Dépôt numérique

A Drying-Rewetting Cycle Imposes More Important Shifts on Soil Microbial Communities than Does Reduced Precipitation

Wang, Xiao-Bo, Azarbad, Hamed, Leclerc, Laura, Dozois, Jessica, Mukula, Eugenie et Yergeau, Étienne ORCID: https://orcid.org/0000-0002-7112-3425 (2022). A Drying-Rewetting Cycle Imposes More Important Shifts on Soil Microbial Communities than Does Reduced Precipitation mSystems , vol. [ahead of . p. 1-18. DOI: 10.1128/msystems.00247-22. (Sous Presse)

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Global changes will result in altered precipitation patterns, among which the increasing frequency of drought events has the highest deleterious potential for agriculture. Soil microbes have shown some promise to help crops adapt to drought events, but it is uncertain how crop-associated microorganisms will respond to altered precipitation patterns. To investigate this matter, we conducted a field experiment where we seeded two wheat cultivars (one resistant to water stress and the other sensitive) that were subjected to four precipitation exclusion (PE) regimes (0%, 25%, 50%, and 75% exclusion). These cultivars were sampled seven times (every 2 weeks, from May to August) within one growing season to investigate short-term microbiome responses to altered precipitation regimes and seasonality using 16S rRNA gene and internal transcribed spacer (ITS) region amplicon sequencing. One of the most striking features of the data set was the dramatic shift in microbial community diversity, structure, and composition together with a doubling of the relative abundance of the archaeal ammonia oxidizer genus Nitrososphaera following an important drying-rewetting event. Comparatively small but significant effects of PE and wheat cultivar on microbial community diversity, composition, and structure were observed. Taken together, our results demonstrate an uneven response of microbial taxa to decreasing soil water content, which was dwarfed by drying-rewetting events, to which soil bacteria and archaea were more sensitive than fungi. Importantly, our study showed that an increase in drying-rewetting cycles will cause larger shifts in soil microbial communities than a decrease in total precipitation, suggesting that under climate changes, the distribution of precipitation will be more important than small variations in the total quantity of precipitation. IMPORTANCE Climate change will have a profound effect on the precipitation patterns of global terrestrial ecosystems. Seasonal and interannual uneven distributions of precipitation will lead to increasing frequencies and intensities of extreme drought and rainfall events, which will affect crop productivity and nutrient contents in various agroecosystems. However, we still lack knowledge about the responses of soil microbial communities to reduced precipitation and drying-rewetting events in agroecosystems. Our results demonstrated an uneven response of the soil microbiome and a dramatic shift in microbial community diversity and structure to a significant drying-rewetting event with a large increase in the relative abundance of archaeal ammonia oxidizers. These findings highlight the larger importance of rewetting of dry soils on microbial communities, as compared to decreased precipitation, with potential for changes in the soil nitrogen cycling.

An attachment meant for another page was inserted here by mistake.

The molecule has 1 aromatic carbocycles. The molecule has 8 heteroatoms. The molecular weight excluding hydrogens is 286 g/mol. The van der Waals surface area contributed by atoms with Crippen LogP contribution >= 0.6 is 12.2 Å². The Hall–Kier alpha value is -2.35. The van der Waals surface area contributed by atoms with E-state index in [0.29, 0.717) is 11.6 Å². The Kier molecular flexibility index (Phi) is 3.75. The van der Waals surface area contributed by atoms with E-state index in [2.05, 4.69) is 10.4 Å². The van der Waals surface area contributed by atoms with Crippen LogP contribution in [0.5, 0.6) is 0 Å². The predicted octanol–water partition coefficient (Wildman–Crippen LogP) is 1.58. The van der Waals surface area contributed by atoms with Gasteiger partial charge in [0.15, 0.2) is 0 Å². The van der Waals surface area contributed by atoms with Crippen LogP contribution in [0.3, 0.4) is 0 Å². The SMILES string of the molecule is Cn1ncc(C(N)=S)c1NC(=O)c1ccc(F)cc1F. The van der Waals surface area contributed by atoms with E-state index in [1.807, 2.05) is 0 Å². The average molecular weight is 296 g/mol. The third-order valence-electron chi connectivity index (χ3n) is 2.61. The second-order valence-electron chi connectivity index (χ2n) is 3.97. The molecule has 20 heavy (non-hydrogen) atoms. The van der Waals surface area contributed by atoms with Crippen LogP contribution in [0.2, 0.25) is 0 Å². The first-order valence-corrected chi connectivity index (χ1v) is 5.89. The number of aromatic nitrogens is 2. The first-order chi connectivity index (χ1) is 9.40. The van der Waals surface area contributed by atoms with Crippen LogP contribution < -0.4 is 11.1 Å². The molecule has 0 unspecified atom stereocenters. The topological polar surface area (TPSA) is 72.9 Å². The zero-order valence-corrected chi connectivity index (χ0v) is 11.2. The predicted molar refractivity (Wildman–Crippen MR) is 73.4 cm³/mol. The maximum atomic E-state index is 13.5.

Type de document: Article
Mots-clés libres: Agroecosystems; Bacterial And Fungal Diversity; Community Assembly; Dry-Rewet Events; Global Change; Microbial Diversity; Precipitation; Rainfall; Soil Microbes; Wheat Cultivar
Centre: Centre INRS-Institut Armand Frappier
Date de dépôt: 10 juill. 2022 14:00
Dernière modification: 10 juill. 2022 14:00
URI: https://espace.inrs.ca/id/eprint/12792

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